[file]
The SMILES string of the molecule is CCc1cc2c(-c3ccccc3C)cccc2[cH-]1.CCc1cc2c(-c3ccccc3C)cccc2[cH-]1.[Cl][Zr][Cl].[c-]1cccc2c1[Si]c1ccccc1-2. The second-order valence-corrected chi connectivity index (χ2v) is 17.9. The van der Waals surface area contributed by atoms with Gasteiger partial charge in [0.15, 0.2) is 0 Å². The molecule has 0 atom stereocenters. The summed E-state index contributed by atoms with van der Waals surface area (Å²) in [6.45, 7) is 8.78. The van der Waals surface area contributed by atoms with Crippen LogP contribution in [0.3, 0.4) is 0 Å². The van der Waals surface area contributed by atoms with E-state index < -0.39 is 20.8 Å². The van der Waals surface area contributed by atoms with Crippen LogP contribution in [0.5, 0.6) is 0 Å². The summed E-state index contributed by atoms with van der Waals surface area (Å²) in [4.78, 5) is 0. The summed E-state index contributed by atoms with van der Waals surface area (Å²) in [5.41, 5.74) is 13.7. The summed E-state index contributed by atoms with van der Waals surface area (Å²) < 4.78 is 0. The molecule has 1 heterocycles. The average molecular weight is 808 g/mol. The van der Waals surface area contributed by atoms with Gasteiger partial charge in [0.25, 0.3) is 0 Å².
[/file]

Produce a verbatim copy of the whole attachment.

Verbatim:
The SMILES string of the molecule is CCc1cc2c(-c3ccccc3C)cccc2[cH-]1.CCc1cc2c(-c3ccccc3C)cccc2[cH-]1.[Cl][Zr][Cl].[c-]1cccc2c1[Si]c1ccccc1-2. The second-order valence-corrected chi connectivity index (χ2v) is 17.9. The van der Waals surface area contributed by atoms with Gasteiger partial charge in [0.15, 0.2) is 0 Å². The molecule has 0 atom stereocenters. The summed E-state index contributed by atoms with van der Waals surface area (Å²) in [6.45, 7) is 8.78. The van der Waals surface area contributed by atoms with Crippen LogP contribution in [0.3, 0.4) is 0 Å². The van der Waals surface area contributed by atoms with E-state index < -0.39 is 20.8 Å². The van der Waals surface area contributed by atoms with Crippen LogP contribution in [0.5, 0.6) is 0 Å². The summed E-state index contributed by atoms with van der Waals surface area (Å²) in [4.78, 5) is 0. The summed E-state index contributed by atoms with van der Waals surface area (Å²) in [5.41, 5.74) is 13.7. The summed E-state index contributed by atoms with van der Waals surface area (Å²) < 4.78 is 0. The molecule has 1 heterocycles. The average molecular weight is 808 g/mol. The van der Waals surface area contributed by atoms with Gasteiger partial charge in [0.25, 0.3) is 0 Å².